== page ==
Gen Z’s Career Goals Include Early Retirement, According to Goldman Sachs

A new survey found that 25% of Gen Z respondents plan to retire before 55

A retired couple walking down a grassy hill towards the water
Sounds like a good plan to us.
Marc Najera/Unsplash

In a Gallup survey released earlier this year, the average retirement age for current U.S. retirees came out to 62. But if Gen Z has their way, they’ll be leaving the workplace long before their 60s. 

According to a more recent survey conducted by Goldman Sachs Asset Management, young people are planning on retiring earlier than previous generations, as reported by Bloomberg. The Retirement Survey & Insights Report, which “seeks to learn directly from plan participants about their experience preparing for, transitioning to, and managing their finances in retirement,” found that 25% of Gen Z respondents believe they’ll retire before they hit 55. For reference, only 8% of the retirees surveyed were able to achieve that.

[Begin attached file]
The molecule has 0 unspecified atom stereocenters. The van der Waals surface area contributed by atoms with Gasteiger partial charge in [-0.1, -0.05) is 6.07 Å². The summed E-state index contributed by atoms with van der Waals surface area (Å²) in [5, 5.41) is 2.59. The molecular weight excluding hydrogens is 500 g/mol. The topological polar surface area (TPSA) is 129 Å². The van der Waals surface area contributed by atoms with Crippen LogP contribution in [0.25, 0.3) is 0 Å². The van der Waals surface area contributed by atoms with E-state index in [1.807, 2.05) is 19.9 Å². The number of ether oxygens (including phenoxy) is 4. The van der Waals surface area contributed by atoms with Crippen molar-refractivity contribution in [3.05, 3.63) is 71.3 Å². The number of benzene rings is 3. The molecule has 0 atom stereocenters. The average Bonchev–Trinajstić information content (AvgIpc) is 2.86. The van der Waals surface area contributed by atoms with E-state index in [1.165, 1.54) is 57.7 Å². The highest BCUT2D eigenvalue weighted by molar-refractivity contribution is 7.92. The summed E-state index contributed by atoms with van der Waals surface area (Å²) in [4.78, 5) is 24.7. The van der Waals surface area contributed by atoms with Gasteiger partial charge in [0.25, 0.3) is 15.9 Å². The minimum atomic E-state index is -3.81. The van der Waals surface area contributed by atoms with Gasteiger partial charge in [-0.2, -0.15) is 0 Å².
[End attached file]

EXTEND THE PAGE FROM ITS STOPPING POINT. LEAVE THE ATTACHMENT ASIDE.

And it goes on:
While that may sound like a case of youthful braggadocio, retiring earlier than expected is par for the course among the older generations surveyed. More than 50% of the retired respondents, who are between the ages of 60 and 75, said they left the workforce earlier than they anticipated. 

Nonetheless, the team at Goldman Sachs Asset Management points out that Gen Zers may need a reality check when it comes to saving for retirement. 

“Our biggest takeaway for younger workers is that they may need to plan with more realistic assumptions,” Jeri Savage, head of defined contribution research for multi-asset solutions at Goldman Sachs Asset Management, told Bloomberg. 

For example, while Gen X respondents generally believed they would need 80% of pre-retirement income in retirement, 30% of those under 40 (Gen Z and Millennials) said they would need 60% or less of pre-retirement income. 

One important point to note? The Gen Z pool (aged 21 to 24) was the smallest of the age groups included, and if those young adults are already working with a GSAM plan, they’re probably far more prepared for retirement than most of their peers. If other Gen Zers want to retire earlier, they better take note and start planning now.

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